Note that the :: is non-optional! If the double colon is omitted, important would instead refer to the string used for register sorting. Of course, both elements can be styled at once:

text before \thing[important::]{nonsense::entry} text after

This produces an entry whose text is highlighted according to the definition of nonsense with a pagenumber styled as important.

The syntax for an MkII-style register entry has the schematic:

\<registercmd> [<pagestyle>::<sortkey>] {<textstyle>::<category>+<entry>}

where only <entry> is mandatory.

Example

A complete working example demonstrating the highlighting capabilities:

\defineregister[thing][things]
%%% 2-arg
\setupregister[thing][
  style=boldslanted,
  textstyle=normal,
  pagestyle=slanted,
]

%%% 3-arg
\setupregister[thing][important] [textstyle=bold,  pagestyle=boldslanted]
\setupregister[thing][nonsense]  [textstyle=\tfxx, pagestyle=\tfd]


\starttext
  Ordinary entries: \thing{one}\thing{two}

  Just a                \thing               {important::three}test.  %% text -> “important”
  Yet another           \thing               {nonsense::four}test.    %% text -> “nonsense”
  Again, nothing but a  \thing [important::] {five}test.              %% page -> “important”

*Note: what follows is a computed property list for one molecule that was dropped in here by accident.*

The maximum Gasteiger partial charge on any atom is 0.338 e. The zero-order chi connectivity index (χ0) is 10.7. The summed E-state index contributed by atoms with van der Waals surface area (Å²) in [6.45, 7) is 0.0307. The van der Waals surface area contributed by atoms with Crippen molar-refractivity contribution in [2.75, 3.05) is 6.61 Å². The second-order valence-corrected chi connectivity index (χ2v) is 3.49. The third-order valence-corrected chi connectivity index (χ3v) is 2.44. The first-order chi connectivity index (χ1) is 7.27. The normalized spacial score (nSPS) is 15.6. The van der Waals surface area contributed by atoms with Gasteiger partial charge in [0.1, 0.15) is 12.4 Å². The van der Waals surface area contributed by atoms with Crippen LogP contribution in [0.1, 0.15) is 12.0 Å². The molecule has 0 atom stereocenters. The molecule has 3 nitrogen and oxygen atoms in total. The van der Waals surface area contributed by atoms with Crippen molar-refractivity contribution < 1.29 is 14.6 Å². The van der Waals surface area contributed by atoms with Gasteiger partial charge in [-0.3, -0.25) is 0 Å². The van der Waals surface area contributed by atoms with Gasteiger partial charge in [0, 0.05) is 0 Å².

Old story: this is a  \thing [important::] {important::five}test.   %% both -> “important”
  Get it? A             \thing [important::] {important::six}test.    %% both -> “important”
  Plain and simple:     \thing [nonsense::]  {nonsense::seven}test.   %% both -> “nonsense”

  \placething
\stoptext

category>+ /context>

Colorful Setup

More Registers

\index is only one special case of \register. You can define as much different registers as you like:

\defineregister[singular name][plural name], e.g.

\defineregister[mouse][mice]
\setupregister[mouse][style=\ss]

\mouse{rat}

\placemouse

(Don't know if the plural form is used anywhere...)

Tricks

Collapse Page Numbers

There are a few ways to collapse page numbers. The first way is to use the compress=yes parameter to the \setupregister command.